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Genetics of Animal Breeding PowerPoint Presentation

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  • Slide 1 - Genetics of Animal Breeding Animal Science II Unit 9
  • Slide 2 - Objectives Explain how genetics relates to improvement in livestock production Describe how cell division occurs Diagram and explain how animal characteristics are transmitted Diagram and explain sex determination, linkage, crossover and mutation
  • Slide 3 - Additive and Non-Additive Gene Effects Two factors responsible for genetic variation in animals
  • Slide 4 - Additive Gene Effects Many different genes involved in the expression of the trait Individual genes have little effect upon the trait Effects of each gene are cumulative with very little or no dominance between pairs of alleles Each member of the gene pair has equal opportunity to be expressed
  • Slide 5 - Traits that Result from Additive Gene Effects Most of the economically important traits Carcass traits Weight gain Milk production All have moderate to high heritability Quantative Environment often influences expression Difficult to classify phenotypes into distinct categories because they usually follow continuous distribution Difficult to identify animals with superior genotypes
  • Slide 6 - Non-Additive Gene Effect Control traits by determining how gene pairs act in different combinations with one another Observable Controlled by only one or a few pairs of genes Typically one gene pairs will be dominant if the animal is heterozygous for the trait being expressed. When combinations of gene pairs give good results the offspring will be better than either of its parents This called hybrid vigor or heterosis
  • Slide 7 - Traits That Result From Non-Additve Gene Effects Qualitative Phenotype is easily identified Little environmental effect Genotype can be easily determined
  • Slide 8 - Heritability Estimates Heritability: the proportion of the total variation (genetic and environmental) that is due to additive gene effects Heritability Estimate: expression of the likelihood of a trait being passed from the parent to the offspring Traits that are highly heritable show rapid improvement Traits with low heritability make take several generations of animals for desirable characteristics to become strong See Table 9-1,2,3 and 42-4 to see the heritability estimates for several species of livestock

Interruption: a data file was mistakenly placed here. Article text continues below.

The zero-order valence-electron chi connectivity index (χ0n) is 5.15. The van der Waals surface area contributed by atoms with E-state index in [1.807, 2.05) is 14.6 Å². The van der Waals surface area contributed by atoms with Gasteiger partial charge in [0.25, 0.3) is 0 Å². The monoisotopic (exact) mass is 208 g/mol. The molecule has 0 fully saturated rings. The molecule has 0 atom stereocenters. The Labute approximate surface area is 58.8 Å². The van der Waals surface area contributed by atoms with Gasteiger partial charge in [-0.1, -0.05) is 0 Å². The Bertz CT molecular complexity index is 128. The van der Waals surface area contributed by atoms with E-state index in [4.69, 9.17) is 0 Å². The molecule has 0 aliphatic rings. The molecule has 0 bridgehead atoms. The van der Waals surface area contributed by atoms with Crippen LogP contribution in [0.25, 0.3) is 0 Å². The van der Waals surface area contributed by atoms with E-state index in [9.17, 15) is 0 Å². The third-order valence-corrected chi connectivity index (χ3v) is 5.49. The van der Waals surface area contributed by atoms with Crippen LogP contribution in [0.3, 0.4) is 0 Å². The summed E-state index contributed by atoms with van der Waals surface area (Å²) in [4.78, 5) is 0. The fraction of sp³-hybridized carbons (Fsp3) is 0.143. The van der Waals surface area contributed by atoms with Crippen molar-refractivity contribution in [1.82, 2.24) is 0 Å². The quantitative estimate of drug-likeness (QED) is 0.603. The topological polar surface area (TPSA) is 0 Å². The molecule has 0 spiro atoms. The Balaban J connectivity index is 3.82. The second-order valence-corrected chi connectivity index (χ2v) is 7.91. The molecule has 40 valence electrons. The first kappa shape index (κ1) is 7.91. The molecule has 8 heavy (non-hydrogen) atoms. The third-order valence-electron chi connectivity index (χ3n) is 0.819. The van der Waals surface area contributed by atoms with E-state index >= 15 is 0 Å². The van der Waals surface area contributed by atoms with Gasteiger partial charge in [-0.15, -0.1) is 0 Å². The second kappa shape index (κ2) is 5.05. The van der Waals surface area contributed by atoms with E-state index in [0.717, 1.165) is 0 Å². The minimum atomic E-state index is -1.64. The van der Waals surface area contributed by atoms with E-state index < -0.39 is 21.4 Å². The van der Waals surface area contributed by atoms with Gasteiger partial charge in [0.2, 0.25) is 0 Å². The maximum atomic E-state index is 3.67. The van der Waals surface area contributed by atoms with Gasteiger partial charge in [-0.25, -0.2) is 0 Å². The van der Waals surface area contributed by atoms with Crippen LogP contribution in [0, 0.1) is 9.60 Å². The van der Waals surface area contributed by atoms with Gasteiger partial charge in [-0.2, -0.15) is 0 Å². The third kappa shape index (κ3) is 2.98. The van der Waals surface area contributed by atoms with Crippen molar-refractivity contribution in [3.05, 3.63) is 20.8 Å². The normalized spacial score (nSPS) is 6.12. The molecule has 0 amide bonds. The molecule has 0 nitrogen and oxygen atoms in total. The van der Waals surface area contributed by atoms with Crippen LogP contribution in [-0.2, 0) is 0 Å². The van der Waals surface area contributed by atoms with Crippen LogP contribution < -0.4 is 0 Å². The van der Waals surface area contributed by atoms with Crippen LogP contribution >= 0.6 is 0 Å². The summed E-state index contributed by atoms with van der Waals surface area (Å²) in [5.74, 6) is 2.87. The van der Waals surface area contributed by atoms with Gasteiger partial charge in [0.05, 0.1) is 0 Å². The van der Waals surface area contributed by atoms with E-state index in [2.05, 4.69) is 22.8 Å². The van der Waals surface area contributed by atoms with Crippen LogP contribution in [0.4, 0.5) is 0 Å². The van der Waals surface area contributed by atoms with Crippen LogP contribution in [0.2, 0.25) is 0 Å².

• Slide 9 - Selecting Breeding Stock
  • Slide 10 - Selecting Breeding Stock Computer programs and data bases developed by Universities available Breed associations provide information Breeding values and Expected Progeny Difference (EPD) help producers make fast genetic decisions Also 3 types of systems that producers can use to select breeding animals Tandem Independent Culling Levels Selection Index
  • Slide 11 - Tandem Traits are selected for one at a time and selection for the next trait does not begin until the desired level of performance is achieved with the first. Animals with one desirable trait but with other undesirable ones may be kept for breeding For the most profitable production, emphasis has to be placed on several traits when selecting breeding stock; Tandem selection does not do this! Simple to use but not recommended Least effective of the selection methods
  • Slide 12 - Independent Culling Levels Establishes a performance level for each trait in the selection program. The animal must achieve that level to be kept for breeding stock. Selection for the breeding program is based on more than one trait Disadvantage to this type of selection is that superior performance in one trait cannot offset a trait that does not meet selection criteria Most effective when selecting for only a small number of traits Second most effective method of selection Most widely used
  • Slide 13 - Selection Index Index of net merit is established that gives weight to traits based on the economic importance, heritability and genetic correlations that may exists between the traits Does not discriminate against a trait with only slightly substandard performance when it is offset by high performance in another trait Provides more rapid improvement in overall genetic improvement in the breeding group Extensive records are required to establish the index Is the most effective method of achieving improvement in genetic merit
  • Slide 14 - The Practical Viewpoint Wise to use a combination of selection methods
  • Slide 15 - The Cell and Cell Division Body is made up of millions of cells Cells are the most basic and the smallest part of the body that are capable of sustaining the processes of life Fig 9-1
  • Slide 16 - The Parts of Cell Protoplasm- makes up most of the cell Nucleus- contains the chromosomes that contain the genes, it also controls the cells metabolism, growth and reproduction Cytoplasm- surrounds the nucleus and contains mitochondria, lysosmes, Golgi apparatuses, ribosomes Cell membrane- semipermeable, surrounds the nucleus and cytoplasm